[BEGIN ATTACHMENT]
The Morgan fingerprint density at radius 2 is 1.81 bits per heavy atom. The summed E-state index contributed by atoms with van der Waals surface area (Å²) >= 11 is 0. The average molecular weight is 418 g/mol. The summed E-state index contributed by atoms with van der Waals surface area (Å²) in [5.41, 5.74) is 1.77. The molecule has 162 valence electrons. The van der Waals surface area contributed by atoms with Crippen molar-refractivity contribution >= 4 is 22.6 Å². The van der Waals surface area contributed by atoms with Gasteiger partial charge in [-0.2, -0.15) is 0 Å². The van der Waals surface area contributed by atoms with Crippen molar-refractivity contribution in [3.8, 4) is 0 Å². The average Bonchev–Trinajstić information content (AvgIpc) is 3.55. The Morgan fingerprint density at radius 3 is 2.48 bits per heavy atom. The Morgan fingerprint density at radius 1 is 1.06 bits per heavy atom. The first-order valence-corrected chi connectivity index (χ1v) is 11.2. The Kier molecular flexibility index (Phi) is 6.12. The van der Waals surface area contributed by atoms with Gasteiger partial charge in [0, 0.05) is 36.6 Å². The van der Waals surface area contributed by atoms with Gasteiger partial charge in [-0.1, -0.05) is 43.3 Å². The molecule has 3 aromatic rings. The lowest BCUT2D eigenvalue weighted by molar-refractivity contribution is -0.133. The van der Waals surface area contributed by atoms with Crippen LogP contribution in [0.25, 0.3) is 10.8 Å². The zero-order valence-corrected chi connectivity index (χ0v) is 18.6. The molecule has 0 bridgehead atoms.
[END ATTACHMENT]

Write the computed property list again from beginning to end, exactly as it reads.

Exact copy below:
The Morgan fingerprint density at radius 2 is 1.81 bits per heavy atom. The summed E-state index contributed by atoms with van der Waals surface area (Å²) >= 11 is 0. The average molecular weight is 418 g/mol. The summed E-state index contributed by atoms with van der Waals surface area (Å²) in [5.41, 5.74) is 1.77. The molecule has 162 valence electrons. The van der Waals surface area contributed by atoms with Crippen molar-refractivity contribution >= 4 is 22.6 Å². The van der Waals surface area contributed by atoms with Gasteiger partial charge in [-0.2, -0.15) is 0 Å². The van der Waals surface area contributed by atoms with Crippen molar-refractivity contribution in [3.8, 4) is 0 Å². The average Bonchev–Trinajstić information content (AvgIpc) is 3.55. The Morgan fingerprint density at radius 3 is 2.48 bits per heavy atom. The Morgan fingerprint density at radius 1 is 1.06 bits per heavy atom. The first-order valence-corrected chi connectivity index (χ1v) is 11.2. The Kier molecular flexibility index (Phi) is 6.12. The van der Waals surface area contributed by atoms with Gasteiger partial charge in [0, 0.05) is 36.6 Å². The van der Waals surface area contributed by atoms with Gasteiger partial charge in [-0.1, -0.05) is 43.3 Å². The molecule has 3 aromatic rings. The lowest BCUT2D eigenvalue weighted by molar-refractivity contribution is -0.133. The van der Waals surface area contributed by atoms with Crippen LogP contribution in [0.25, 0.3) is 10.8 Å². The zero-order valence-corrected chi connectivity index (χ0v) is 18.6. The molecule has 0 bridgehead atoms.